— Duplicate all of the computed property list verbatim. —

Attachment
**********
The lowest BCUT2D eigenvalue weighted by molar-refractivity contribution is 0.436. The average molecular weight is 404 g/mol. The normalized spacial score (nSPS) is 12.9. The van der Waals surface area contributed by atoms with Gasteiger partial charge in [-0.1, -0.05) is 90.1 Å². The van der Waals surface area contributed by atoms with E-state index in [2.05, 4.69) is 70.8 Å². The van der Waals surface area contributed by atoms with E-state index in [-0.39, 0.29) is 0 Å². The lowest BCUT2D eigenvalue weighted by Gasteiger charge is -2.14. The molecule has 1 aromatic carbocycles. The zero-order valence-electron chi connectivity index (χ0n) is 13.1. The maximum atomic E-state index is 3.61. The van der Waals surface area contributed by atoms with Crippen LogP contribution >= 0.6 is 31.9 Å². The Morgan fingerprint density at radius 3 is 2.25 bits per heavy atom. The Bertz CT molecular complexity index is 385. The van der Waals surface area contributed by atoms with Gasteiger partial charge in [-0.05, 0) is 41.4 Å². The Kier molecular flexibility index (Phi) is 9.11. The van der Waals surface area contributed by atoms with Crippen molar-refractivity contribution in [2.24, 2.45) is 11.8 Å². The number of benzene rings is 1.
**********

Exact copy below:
The lowest BCUT2D eigenvalue weighted by molar-refractivity contribution is 0.436. The average molecular weight is 404 g/mol. The normalized spacial score (nSPS) is 12.9. The van der Waals surface area contributed by atoms with Gasteiger partial charge in [-0.1, -0.05) is 90.1 Å². The van der Waals surface area contributed by atoms with E-state index in [2.05, 4.69) is 70.8 Å². The van der Waals surface area contributed by atoms with E-state index in [-0.39, 0.29) is 0 Å². The lowest BCUT2D eigenvalue weighted by Gasteiger charge is -2.14. The molecule has 1 aromatic carbocycles. The zero-order valence-electron chi connectivity index (χ0n) is 13.1. The maximum atomic E-state index is 3.61. The van der Waals surface area contributed by atoms with Crippen LogP contribution >= 0.6 is 31.9 Å². The Morgan fingerprint density at radius 3 is 2.25 bits per heavy atom. The Bertz CT molecular complexity index is 385. The van der Waals surface area contributed by atoms with Gasteiger partial charge in [-0.05, 0) is 41.4 Å². The Kier molecular flexibility index (Phi) is 9.11. The van der Waals surface area contributed by atoms with Crippen molar-refractivity contribution in [2.24, 2.45) is 11.8 Å². The number of benzene rings is 1.